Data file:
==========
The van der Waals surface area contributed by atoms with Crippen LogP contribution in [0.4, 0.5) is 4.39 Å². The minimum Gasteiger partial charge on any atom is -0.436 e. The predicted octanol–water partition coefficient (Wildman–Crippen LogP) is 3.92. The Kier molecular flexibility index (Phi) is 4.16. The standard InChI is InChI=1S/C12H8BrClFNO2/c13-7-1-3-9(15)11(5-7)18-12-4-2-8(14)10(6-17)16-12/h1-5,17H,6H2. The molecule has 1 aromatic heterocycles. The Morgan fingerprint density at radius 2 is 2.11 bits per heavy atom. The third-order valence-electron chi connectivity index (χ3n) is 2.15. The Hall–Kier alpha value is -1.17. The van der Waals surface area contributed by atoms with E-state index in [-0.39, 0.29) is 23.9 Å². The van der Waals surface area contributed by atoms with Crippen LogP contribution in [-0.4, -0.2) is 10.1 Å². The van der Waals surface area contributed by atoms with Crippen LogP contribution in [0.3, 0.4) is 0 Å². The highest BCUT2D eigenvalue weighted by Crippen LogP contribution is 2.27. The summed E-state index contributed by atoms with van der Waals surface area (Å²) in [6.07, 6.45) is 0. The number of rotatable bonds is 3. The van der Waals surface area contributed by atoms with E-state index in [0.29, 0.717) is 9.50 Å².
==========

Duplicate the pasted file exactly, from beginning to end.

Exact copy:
The van der Waals surface area contributed by atoms with Crippen LogP contribution in [0.4, 0.5) is 4.39 Å². The minimum Gasteiger partial charge on any atom is -0.436 e. The predicted octanol–water partition coefficient (Wildman–Crippen LogP) is 3.92. The Kier molecular flexibility index (Phi) is 4.16. The standard InChI is InChI=1S/C12H8BrClFNO2/c13-7-1-3-9(15)11(5-7)18-12-4-2-8(14)10(6-17)16-12/h1-5,17H,6H2. The molecule has 1 aromatic heterocycles. The Morgan fingerprint density at radius 2 is 2.11 bits per heavy atom. The third-order valence-electron chi connectivity index (χ3n) is 2.15. The Hall–Kier alpha value is -1.17. The van der Waals surface area contributed by atoms with E-state index in [-0.39, 0.29) is 23.9 Å². The van der Waals surface area contributed by atoms with Crippen LogP contribution in [-0.4, -0.2) is 10.1 Å². The van der Waals surface area contributed by atoms with Crippen LogP contribution in [0.3, 0.4) is 0 Å². The highest BCUT2D eigenvalue weighted by Crippen LogP contribution is 2.27. The summed E-state index contributed by atoms with van der Waals surface area (Å²) in [6.07, 6.45) is 0. The number of rotatable bonds is 3. The van der Waals surface area contributed by atoms with E-state index in [0.29, 0.717) is 9.50 Å².